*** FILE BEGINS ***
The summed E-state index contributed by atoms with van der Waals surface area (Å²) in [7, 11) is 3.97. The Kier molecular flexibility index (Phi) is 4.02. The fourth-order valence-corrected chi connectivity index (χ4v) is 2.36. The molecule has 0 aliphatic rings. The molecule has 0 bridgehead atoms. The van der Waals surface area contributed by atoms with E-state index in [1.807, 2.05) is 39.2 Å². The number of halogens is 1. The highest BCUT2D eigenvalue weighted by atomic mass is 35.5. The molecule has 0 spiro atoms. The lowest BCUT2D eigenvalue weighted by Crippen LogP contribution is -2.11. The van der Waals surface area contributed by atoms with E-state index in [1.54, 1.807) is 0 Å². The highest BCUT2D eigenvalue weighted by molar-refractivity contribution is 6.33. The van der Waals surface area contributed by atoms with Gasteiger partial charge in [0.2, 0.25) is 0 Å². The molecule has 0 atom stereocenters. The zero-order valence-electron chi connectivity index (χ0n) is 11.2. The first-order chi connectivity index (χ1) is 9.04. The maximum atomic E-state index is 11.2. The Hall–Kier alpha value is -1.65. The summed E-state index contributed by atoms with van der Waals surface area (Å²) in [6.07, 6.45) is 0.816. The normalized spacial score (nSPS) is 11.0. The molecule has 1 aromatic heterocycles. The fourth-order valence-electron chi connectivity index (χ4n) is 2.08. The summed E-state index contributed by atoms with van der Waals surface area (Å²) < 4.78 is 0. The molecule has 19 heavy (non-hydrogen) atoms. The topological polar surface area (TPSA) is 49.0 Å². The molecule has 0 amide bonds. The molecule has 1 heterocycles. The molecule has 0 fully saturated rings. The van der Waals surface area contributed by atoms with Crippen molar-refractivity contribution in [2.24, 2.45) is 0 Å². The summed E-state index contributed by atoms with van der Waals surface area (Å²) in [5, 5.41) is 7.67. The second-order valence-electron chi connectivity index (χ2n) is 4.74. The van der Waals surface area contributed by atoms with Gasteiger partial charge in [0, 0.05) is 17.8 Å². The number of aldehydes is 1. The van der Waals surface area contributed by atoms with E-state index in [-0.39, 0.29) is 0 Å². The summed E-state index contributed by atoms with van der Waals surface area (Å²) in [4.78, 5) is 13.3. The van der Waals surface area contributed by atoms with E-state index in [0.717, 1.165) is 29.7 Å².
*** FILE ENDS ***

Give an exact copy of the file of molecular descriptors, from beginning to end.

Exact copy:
The summed E-state index contributed by atoms with van der Waals surface area (Å²) in [7, 11) is 3.97. The Kier molecular flexibility index (Phi) is 4.02. The fourth-order valence-corrected chi connectivity index (χ4v) is 2.36. The molecule has 0 aliphatic rings. The molecule has 0 bridgehead atoms. The van der Waals surface area contributed by atoms with E-state index in [1.807, 2.05) is 39.2 Å². The number of halogens is 1. The highest BCUT2D eigenvalue weighted by atomic mass is 35.5. The molecule has 0 spiro atoms. The lowest BCUT2D eigenvalue weighted by Crippen LogP contribution is -2.11. The van der Waals surface area contributed by atoms with E-state index in [1.54, 1.807) is 0 Å². The highest BCUT2D eigenvalue weighted by molar-refractivity contribution is 6.33. The van der Waals surface area contributed by atoms with Gasteiger partial charge in [0.2, 0.25) is 0 Å². The molecule has 0 atom stereocenters. The zero-order valence-electron chi connectivity index (χ0n) is 11.2. The first-order chi connectivity index (χ1) is 9.04. The maximum atomic E-state index is 11.2. The Hall–Kier alpha value is -1.65. The summed E-state index contributed by atoms with van der Waals surface area (Å²) in [6.07, 6.45) is 0.816. The normalized spacial score (nSPS) is 11.0. The molecule has 1 aromatic heterocycles. The fourth-order valence-electron chi connectivity index (χ4n) is 2.08. The summed E-state index contributed by atoms with van der Waals surface area (Å²) < 4.78 is 0. The molecule has 19 heavy (non-hydrogen) atoms. The topological polar surface area (TPSA) is 49.0 Å². The molecule has 0 amide bonds. The molecule has 1 heterocycles. The molecule has 0 fully saturated rings. The van der Waals surface area contributed by atoms with Crippen molar-refractivity contribution in [2.24, 2.45) is 0 Å². The summed E-state index contributed by atoms with van der Waals surface area (Å²) in [5, 5.41) is 7.67. The second-order valence-electron chi connectivity index (χ2n) is 4.74. The van der Waals surface area contributed by atoms with Gasteiger partial charge in [0, 0.05) is 17.8 Å². The number of aldehydes is 1. The van der Waals surface area contributed by atoms with E-state index in [-0.39, 0.29) is 0 Å². The summed E-state index contributed by atoms with van der Waals surface area (Å²) in [4.78, 5) is 13.3. The van der Waals surface area contributed by atoms with E-state index in [0.717, 1.165) is 29.7 Å².